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Wednesday, December 16, 2015

This reactor can produce ion plasma with a temperature of 1 million degrees Celsius

Scientists in Germany managed to activate the world's larger 'stellarator' fusion reactor. Dubbed Wendelstein 7-X (W7-X), the reactor is designed to produce superheated plasma for more than 30 minutes. This week, the reactor managed to produce superheated gas in just 0.1 seconds.
Scientists have successfully switched on the world's largest 'Stellarator' fusion reactor. Dubbed Wendelstein 7-X (W7-X), the reactor is designed to contain super-hot plasma for more than 30 minutes at a time. (Picture from: http://dailym.ai/1RiLQpL)
Scientists hope that if it could work longer so that the reactor is capable of producing gas supply for clean and unlimited cheap energy. This fusion reactors work by placing the hydrogen atoms under heat and high pressure. This heat and pressure causes the hydrogen to fuse into helium atoms.

This process produces a lot of energy. This reactor has a strong magnetic field so that it can keep the plasma in order not to cold and lose energy. More recently, the reactor produces helium plasma which reaches a temperature of 1 million degrees Celsius.
Pictured The first plasma in Wendelstein 7-X. It consisted of helium and reached a temperature of about one million degrees Celsius. (Picture from: http://dailym.ai/1RiLQpL)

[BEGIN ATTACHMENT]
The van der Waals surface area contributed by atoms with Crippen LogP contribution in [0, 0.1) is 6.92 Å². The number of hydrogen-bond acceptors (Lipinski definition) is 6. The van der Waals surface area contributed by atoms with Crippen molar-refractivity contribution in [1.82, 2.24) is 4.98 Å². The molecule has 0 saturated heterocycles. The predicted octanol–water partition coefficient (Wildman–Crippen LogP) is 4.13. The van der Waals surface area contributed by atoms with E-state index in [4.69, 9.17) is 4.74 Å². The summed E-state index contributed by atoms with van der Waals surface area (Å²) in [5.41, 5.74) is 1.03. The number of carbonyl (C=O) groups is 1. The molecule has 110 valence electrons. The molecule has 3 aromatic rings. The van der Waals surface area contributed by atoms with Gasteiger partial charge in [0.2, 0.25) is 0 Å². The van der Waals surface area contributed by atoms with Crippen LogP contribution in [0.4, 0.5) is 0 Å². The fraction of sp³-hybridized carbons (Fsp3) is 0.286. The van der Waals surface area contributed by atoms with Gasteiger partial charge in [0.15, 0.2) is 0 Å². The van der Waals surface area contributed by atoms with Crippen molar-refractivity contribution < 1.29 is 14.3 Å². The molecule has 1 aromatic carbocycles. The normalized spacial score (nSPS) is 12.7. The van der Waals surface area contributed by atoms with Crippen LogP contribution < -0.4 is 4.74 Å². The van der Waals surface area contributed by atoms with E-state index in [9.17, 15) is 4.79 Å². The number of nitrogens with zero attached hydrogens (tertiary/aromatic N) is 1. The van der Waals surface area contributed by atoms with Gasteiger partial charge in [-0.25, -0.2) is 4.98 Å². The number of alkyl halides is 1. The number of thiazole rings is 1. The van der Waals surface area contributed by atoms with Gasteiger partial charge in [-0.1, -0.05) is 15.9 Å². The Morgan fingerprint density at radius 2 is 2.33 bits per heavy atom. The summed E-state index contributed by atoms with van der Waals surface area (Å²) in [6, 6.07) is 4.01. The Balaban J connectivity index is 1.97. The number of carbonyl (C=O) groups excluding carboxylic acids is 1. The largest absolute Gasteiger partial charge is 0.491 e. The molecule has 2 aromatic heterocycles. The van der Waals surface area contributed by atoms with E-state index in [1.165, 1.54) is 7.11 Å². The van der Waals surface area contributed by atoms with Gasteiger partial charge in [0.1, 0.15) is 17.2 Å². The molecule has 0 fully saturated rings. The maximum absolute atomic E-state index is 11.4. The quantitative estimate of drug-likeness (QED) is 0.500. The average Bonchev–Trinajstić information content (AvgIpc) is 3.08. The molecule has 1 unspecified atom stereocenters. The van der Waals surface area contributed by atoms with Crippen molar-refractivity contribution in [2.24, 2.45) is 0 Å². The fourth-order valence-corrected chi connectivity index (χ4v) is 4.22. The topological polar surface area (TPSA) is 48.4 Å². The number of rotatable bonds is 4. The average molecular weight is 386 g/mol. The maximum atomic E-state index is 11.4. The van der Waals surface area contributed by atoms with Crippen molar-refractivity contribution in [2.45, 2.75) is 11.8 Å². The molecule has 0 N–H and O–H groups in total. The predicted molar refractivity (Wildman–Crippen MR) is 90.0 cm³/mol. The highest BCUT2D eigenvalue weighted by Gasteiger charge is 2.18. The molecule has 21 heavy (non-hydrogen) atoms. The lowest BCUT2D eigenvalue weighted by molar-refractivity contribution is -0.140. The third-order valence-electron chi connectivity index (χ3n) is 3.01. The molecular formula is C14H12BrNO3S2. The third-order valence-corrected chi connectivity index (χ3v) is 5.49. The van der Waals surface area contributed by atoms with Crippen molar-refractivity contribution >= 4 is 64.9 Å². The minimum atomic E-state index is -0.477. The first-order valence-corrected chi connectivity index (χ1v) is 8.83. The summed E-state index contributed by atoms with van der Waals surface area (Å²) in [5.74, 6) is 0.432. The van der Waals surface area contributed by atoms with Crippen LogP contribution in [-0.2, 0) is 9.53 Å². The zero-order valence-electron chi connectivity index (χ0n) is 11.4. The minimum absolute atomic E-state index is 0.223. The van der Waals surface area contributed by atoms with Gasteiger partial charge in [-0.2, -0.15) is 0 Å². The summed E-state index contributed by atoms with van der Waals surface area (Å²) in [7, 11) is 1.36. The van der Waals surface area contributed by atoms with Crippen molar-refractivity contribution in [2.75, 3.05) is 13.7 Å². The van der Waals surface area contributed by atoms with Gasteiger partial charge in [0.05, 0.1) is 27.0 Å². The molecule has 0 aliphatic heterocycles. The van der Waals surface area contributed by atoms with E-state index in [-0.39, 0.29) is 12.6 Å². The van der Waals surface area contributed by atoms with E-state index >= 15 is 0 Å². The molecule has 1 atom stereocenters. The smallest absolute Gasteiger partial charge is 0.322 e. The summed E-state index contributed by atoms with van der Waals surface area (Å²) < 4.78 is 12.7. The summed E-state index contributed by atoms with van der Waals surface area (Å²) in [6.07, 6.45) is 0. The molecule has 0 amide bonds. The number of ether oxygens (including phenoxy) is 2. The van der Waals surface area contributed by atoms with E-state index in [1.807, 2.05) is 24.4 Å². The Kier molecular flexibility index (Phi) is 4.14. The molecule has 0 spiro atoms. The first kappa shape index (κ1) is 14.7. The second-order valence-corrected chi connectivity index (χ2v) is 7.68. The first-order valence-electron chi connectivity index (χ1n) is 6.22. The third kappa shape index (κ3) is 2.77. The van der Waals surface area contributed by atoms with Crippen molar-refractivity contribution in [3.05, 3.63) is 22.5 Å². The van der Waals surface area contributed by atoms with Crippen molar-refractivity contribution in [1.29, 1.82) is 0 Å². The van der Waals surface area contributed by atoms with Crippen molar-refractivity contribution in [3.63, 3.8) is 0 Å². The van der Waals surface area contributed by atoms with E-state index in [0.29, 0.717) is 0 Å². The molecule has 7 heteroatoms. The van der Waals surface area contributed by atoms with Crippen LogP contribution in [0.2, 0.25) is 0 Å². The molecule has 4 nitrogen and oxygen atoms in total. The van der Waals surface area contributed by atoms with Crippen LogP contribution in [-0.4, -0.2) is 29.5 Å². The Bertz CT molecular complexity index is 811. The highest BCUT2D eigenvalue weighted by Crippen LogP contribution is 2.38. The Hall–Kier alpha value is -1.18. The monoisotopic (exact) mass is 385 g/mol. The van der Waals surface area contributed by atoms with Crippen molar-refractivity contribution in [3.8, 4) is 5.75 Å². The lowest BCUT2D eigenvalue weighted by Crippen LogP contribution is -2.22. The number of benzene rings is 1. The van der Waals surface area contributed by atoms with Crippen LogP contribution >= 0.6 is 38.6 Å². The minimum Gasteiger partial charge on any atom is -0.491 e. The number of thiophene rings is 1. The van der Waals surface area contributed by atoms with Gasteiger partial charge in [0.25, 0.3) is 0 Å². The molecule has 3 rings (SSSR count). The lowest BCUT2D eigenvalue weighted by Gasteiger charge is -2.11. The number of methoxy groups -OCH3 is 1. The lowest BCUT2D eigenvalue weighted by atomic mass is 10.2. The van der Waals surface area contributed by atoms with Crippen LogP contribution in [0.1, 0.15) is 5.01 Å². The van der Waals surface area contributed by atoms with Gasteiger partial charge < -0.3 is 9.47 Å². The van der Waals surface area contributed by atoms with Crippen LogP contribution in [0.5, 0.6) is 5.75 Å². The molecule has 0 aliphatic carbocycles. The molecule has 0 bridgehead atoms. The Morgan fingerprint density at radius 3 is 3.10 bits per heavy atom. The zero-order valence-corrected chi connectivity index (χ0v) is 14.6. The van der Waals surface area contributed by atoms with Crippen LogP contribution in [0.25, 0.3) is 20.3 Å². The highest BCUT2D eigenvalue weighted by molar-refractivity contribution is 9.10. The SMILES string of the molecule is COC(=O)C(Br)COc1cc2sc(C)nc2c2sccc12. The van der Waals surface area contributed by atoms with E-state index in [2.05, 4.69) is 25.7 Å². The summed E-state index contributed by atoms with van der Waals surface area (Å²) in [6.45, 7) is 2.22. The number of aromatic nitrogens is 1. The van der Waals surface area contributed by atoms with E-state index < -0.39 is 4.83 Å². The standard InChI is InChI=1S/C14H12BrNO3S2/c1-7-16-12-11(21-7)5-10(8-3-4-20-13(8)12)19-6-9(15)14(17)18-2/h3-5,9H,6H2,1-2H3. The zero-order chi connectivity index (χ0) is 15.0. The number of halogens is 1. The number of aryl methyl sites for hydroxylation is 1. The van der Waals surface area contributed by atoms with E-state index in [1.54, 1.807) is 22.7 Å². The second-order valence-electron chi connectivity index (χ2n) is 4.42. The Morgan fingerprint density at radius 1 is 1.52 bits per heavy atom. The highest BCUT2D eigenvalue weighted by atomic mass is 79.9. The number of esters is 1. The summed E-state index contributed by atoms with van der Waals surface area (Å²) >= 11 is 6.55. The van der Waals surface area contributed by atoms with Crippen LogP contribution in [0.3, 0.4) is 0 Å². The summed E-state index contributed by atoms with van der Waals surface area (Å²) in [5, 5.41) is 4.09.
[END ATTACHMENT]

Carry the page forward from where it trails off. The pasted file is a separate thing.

"We are very satisfied. Everything was going according to plan," said Hans Stephen Bosh, a man in charge of W7-X operational on the first day of trial, as reported by the Daily Mail.

Scientists still have homework to extend the duration of the discharge plasma and look for the best methods to heat the helium plasma using microwaves. They claim an unusual design ultimately help make fusion energy into reality.
In stellarators, plasma is contained by external magnetic coils which create twisted field lines around the inside of the vacuum chamber. (Picture from: http://dailym.ai/1RiLQpL)
The most common design is the tokamak design. This design form metal hollow space in the shape of a donut. While, this design poses some security risks. At this Stellarators, plasma is contained by magnetic coils that make the field lines spinning in a vacuum chamber that is considered more secure.

These reactors work using two types of hydrogen atoms namely deuterium and tritium. Both were later added energy to the electrons of the atoms escape and generate plasma ions that produce energy in very large quantities.

Stellarator design was first sparked in 1951 by Lyman Spitzer. However, at the time the design was considered too complex. Now, with the help of supercomputers and new materials, this reactor could eventually be realized. *** [EKA | FROM VARIOUS SOURCES | DAILYMAIL]
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